Another online service provided by Edanz also helps authors decide on a journal by analyzing title and abstract. Journal Guide pushes the concept further by offering user accounts, side by side journal comparisons and journal rating. Although still in new and in beta version, Journal Guide has the potential to help create a more healthy competition between journals by making it easier to compare them and can already help young researchers better promote their research by choosing the right journal.

Out of curiosity, I have tested a few of my publications. Entering the title and abstract and looking down the list to see how the journal that I have selected are ranked by Journal Guide.  Some of my articles came up with the journal I published in as first choice. Others did not even show the journal they are published in. Perhaps this is a sign that the choice of journal can be quite irrational some times. Journal Guide could help us make more objective decision.

Journal Guide is a division of Research Square, a for profit organization also creators of AJE and Rubriq.

Find, organize and discuss papers with Journal Lab

JournalLab_LogoJournal Lab popped-up on my radar this week. In a way, Journal Lab is similar to PubPeer since it allows users to post comment on research papers and start a discussion.

But Journal Lab adds a little twist to that by also enabling users to comment on specific figures. In the case of open access journal such as PloS, the figures are displayed along with the “reactions” and comments from readers. This might help start more targeted and clearer discussions.

Comment on article and article figures.

Comment on article and article figures.

Journal Lab goes beyond post-publishing reviewing and discussion by offering a “paper collections” functionality along with a convenient alert service. Journal Lab also introduces the concept of virtual journal club. With virtual journal clubs such as “RNA and Epigenetics” or “Active on PloS”, an exciting new paper is selected every week and opened for discussion.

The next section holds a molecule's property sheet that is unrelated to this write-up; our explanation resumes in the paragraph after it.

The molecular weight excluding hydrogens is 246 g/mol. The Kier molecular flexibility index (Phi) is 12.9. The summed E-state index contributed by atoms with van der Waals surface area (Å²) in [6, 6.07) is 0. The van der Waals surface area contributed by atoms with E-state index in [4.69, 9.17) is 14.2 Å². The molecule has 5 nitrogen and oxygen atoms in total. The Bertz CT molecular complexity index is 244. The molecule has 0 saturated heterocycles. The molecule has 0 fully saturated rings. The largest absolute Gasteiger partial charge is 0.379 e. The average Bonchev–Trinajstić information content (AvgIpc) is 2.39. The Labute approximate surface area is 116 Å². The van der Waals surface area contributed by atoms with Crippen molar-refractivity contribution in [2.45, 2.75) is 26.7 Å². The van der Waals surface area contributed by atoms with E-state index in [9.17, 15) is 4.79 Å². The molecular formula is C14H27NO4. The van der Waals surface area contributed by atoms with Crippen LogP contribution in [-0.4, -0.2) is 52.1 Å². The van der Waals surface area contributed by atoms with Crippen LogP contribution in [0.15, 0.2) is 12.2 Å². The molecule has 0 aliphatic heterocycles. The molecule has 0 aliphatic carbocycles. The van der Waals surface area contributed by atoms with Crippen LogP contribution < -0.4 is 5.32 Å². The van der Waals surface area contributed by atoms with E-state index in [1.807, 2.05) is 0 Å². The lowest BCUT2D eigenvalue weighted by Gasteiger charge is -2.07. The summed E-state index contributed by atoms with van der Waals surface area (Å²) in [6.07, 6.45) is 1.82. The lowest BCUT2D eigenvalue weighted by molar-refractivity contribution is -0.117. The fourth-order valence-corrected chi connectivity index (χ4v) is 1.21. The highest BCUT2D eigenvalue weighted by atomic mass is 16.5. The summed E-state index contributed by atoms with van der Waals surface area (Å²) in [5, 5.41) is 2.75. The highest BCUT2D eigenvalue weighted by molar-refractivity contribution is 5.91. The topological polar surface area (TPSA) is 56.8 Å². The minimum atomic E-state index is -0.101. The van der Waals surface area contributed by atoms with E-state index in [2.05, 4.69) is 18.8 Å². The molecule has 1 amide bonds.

Build a article collection and setup alerts.

Build a article collection and setup alerts.

Journal Lab was co-founded by UCSF graduate Robert Judson and social media entrepreneur David Jay in 2011. Find a recent interview by the UCSF student news paper here.

Comment on published manuscripts with PubPeer

Logo_PubPeerThe other day, I ran into PubPeer, which allows readers to comment on publications. Here’s a description directly taken from the “about” section:

PubPeer seeks to create an online community that uses the publication of scientific results as an opening for fruitful discussion. 

  • All comments are consolidated into a centralized and searchable online database. 
  •  Authors, as well as a small group of peers working on similar topics, are automatically notified when their article is commented on.
  • Pubpeer strives to maintain a high standard of commentary by inviting first and last authors of published articles to post comments.
  • The chief goal of this project is to provide the means for scientists to work together to improve research quality, as well as to create improved transparency that will enable the community to identify and bring attention to important scientific advancements. 

PubPeer is democratizing the peer review process. This is driven by the idea that publishing research results should be open to all since publishing costs are driven down by massive digitization. However open discussions and reviews should be retained to assure good science and generate new ideas.

Shifting the peer review process from before to after publication is an ongoing effort shared by others. The idea is usually to first build a community around a collection of papers then get discussion started.  I love to concept, but feel like the system is taking its time to get adopted by the masses. Why is that? Could it be because the communities are too small? Because they are too diverse maybe? Or perhaps because such comments are not taken into account to measure research impact?